The Relationship between the Reaction Times Assignment

The Relationship between the Reaction Times  Assignment Words: 1161

A simulation experiment of the same reminisces was created by a website using flashing colors on a screen and the participants’ reaction time to pressing a button. It makes sense to state that the test with the more complicated variables would have a slower reaction rate as the brain has to process more information at one time, but one does not know for sure. In the end, it turned out with a p-value of less than 0. 01 as a whole study; the results supported the hypothesis and confirmed all of the initial guesses.

This is applicable to the real Army in that in high stress tuitions, soldiers will have to make tough, yet quick, decisions to do the right thing and potentially save someone’s life. The Relationship between the Reaction Times of Open and Asymmetric Warfare Experiment As an infantry platoon leader, he/she notices that his/her soldiers perform urban warfare in a different way when placed in two dissimilar combat environments. The first environment is a conformist, open, environment when there are no civilians, only hostiles; the other atmosphere is more complex containing both civilians and enemies.

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This creates a predicament as when moving through the latter setting, the soldier must make quick reactions to distinguish adversaries versus non-adversaries to avoid unneeded deaths. To simulate this, the platoon leader creates an online simulator to replicate what the soldiers go through when moving through open and asymmetric warfare environments. The first scenario, the simple reaction time, simulates the open warfare in which soldiers must press a key on the keyboard as quickly as possible after the color red flashes on the screen.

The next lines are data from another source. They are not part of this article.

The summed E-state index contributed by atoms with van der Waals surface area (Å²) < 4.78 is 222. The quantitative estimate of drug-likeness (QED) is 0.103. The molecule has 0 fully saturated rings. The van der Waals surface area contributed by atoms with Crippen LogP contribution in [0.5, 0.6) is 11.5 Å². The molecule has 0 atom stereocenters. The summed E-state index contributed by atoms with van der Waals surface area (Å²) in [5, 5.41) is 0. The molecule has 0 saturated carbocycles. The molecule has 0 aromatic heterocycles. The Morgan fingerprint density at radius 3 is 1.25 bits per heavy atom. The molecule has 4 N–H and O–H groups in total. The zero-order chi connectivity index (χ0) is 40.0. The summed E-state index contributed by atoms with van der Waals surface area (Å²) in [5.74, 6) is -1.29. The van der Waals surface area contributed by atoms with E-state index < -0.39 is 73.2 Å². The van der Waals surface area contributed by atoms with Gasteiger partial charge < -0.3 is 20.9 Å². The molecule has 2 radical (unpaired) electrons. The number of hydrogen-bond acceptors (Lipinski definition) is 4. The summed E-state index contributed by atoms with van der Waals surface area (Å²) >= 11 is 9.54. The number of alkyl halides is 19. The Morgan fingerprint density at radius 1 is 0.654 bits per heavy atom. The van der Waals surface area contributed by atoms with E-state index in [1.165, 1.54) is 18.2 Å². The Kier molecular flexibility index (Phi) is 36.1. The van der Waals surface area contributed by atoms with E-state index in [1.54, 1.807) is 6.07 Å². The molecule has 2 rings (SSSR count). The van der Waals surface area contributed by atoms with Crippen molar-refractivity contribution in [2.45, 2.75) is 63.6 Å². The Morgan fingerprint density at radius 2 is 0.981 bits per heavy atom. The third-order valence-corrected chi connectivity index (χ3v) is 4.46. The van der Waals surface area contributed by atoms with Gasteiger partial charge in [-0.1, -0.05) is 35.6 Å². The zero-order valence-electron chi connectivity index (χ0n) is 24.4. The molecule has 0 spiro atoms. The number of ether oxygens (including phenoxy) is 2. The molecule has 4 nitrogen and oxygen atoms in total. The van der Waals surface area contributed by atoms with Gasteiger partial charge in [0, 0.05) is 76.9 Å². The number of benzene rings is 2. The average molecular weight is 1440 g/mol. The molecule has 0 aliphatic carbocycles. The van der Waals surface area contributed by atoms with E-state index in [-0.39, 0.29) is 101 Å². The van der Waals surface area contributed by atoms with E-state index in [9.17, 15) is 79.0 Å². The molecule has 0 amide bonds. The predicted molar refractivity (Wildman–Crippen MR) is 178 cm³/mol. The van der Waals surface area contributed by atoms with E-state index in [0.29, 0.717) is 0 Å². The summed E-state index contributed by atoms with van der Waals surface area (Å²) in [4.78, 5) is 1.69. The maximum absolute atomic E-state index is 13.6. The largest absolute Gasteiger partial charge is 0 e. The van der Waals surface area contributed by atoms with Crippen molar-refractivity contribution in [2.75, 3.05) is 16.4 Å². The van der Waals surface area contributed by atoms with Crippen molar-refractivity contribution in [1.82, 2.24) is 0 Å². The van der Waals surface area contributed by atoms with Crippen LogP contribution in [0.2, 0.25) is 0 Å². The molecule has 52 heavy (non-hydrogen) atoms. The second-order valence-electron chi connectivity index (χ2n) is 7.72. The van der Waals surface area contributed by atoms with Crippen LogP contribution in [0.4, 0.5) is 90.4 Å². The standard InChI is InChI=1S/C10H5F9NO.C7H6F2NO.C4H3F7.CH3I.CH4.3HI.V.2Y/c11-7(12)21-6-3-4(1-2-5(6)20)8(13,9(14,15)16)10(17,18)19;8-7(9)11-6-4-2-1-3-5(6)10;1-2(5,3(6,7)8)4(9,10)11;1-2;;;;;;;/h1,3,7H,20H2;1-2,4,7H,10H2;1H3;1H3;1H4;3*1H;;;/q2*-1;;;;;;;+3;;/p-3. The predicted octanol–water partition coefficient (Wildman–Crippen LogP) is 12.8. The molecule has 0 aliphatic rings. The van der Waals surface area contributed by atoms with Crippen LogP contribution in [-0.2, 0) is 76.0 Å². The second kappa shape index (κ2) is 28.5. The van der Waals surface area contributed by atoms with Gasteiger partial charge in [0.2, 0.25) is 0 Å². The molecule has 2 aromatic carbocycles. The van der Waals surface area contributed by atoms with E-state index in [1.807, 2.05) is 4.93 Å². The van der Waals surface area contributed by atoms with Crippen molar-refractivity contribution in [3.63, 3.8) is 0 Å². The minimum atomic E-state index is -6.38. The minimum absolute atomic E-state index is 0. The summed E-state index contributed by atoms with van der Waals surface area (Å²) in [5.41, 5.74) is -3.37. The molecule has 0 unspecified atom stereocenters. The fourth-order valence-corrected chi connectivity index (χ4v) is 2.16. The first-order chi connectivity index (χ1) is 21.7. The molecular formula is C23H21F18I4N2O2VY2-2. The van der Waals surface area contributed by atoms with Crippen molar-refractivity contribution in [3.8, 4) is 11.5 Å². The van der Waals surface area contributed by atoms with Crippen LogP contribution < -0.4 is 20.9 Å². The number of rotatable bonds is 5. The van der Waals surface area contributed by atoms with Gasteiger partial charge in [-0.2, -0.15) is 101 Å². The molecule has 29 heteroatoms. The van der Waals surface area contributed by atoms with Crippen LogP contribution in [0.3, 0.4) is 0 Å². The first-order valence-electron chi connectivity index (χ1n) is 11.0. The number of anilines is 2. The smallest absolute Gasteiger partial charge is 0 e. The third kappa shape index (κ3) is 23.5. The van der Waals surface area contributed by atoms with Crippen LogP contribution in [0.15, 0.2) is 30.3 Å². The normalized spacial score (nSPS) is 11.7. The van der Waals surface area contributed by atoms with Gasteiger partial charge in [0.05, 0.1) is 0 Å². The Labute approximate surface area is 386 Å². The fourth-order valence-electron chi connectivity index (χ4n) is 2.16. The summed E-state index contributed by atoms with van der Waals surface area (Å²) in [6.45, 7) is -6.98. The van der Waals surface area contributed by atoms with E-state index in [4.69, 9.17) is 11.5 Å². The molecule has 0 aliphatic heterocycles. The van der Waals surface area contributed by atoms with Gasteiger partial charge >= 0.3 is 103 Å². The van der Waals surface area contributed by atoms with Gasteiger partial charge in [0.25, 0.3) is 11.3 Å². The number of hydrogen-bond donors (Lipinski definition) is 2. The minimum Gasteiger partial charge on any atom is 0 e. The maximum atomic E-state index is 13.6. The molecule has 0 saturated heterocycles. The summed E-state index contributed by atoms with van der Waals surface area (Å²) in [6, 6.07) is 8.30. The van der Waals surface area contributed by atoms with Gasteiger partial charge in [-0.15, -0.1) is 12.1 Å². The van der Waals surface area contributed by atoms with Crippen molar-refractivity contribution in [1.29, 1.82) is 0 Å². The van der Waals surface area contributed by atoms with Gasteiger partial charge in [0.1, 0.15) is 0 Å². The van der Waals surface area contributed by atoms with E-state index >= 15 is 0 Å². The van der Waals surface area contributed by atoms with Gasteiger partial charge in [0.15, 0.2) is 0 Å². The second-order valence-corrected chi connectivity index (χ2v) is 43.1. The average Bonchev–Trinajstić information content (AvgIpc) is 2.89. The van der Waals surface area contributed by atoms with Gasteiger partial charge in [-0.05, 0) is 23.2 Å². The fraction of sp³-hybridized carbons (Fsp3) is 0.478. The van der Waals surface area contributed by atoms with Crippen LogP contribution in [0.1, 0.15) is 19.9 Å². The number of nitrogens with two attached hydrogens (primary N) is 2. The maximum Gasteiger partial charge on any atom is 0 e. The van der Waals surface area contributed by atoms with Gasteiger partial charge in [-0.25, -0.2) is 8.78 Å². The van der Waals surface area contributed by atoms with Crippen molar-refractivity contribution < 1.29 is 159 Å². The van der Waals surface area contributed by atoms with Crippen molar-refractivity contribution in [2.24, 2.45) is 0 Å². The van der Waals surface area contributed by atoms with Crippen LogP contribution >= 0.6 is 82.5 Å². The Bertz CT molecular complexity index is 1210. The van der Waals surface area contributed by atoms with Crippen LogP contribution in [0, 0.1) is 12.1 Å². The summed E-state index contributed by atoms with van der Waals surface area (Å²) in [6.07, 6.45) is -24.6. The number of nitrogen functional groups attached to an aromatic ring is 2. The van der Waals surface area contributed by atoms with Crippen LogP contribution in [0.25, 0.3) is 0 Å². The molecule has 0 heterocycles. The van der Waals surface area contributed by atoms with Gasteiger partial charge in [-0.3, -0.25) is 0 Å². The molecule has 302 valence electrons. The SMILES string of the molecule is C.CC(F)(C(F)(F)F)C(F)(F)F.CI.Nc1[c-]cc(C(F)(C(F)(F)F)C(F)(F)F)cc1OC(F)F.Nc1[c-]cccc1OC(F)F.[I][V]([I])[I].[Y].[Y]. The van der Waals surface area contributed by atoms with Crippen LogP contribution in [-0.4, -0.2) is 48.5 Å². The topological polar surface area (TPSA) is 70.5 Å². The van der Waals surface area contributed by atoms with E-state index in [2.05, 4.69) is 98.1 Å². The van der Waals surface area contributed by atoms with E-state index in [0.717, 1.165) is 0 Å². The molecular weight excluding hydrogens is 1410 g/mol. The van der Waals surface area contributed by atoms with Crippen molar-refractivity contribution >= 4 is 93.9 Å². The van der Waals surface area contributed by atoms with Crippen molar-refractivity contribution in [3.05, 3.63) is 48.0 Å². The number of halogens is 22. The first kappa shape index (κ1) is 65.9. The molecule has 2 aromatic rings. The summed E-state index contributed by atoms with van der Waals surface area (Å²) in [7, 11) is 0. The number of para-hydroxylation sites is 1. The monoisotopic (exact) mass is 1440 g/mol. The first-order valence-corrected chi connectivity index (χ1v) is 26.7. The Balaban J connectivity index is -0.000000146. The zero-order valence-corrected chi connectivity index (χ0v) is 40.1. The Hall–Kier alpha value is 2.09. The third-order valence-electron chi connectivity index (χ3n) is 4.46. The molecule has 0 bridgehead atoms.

The second test, the choice reaction time, incorporates some session-making skills where the soldier must now press keys that correspond with two different colors, red and blue, where red imitates the enemy and blue represents the civilian. The prediction the platoon leader comes to before initiating the experiment is that the reaction time of the second scenario will be noticeably slower than the first because of the added complexity of not knowing which of the two colors will pop up on screen.

Methods Participants For this experiment, a total of 438 soldiers took participation. Of those 438 soldiers, 376 were males and 62 were females. The age groups being studied ranged from 17 years of age to 25 years of age. There were about 3. 86% soldiers at the age of 17, 48. 41% at the age of 18, 27. 50% at 19 years of age, 8. 18% at 20 years of age, 5. 68% at the age of 21, 4. 77% at the age of 22, 1 . 14% at the age of 23, and a mere 0. 23% for each 24 and 25 years of age. Figure 1. Pie Chart of Age Distribution.

Materials Research Methods Paper Handout Leno AXIS Tablet Microsoft Excel 2007 Internet Access Website (Figure 2): http://pool. Pap. Org/Experiments/Start. Asps? DID=19 Class ID from Instructor/Handout (“6037”) Procedure 1) Receive information about experiment from instructor. 2) Conduct “Reaction Time Color” at http://pool. Pap. Org/Experiments/Start. Asps? Led=AAA. Log in with Code from Instructor: “6037” b. Follow directions on-screen throughout Scenarios 1, 2, and 3 until completed. Take note of the first and third scenarios as they are the open and asymmetric warfare simulators. ) Receive, by email, raw data in an excel file and the PAP template for the paper from the instructor. 4) Calculate the pie chart for the age atmosphere using Microsoft Excel. ) Calculate the three measures of central tendency (mean, median, mode) and standard deviation for both the simple and choice reactions using Excel formulas. 6) Analyze the data and determine if hypothesis was proven. 7) Type Research Paper in accordance to the PAP template and directions outlined in the Research Methods Paper Handout.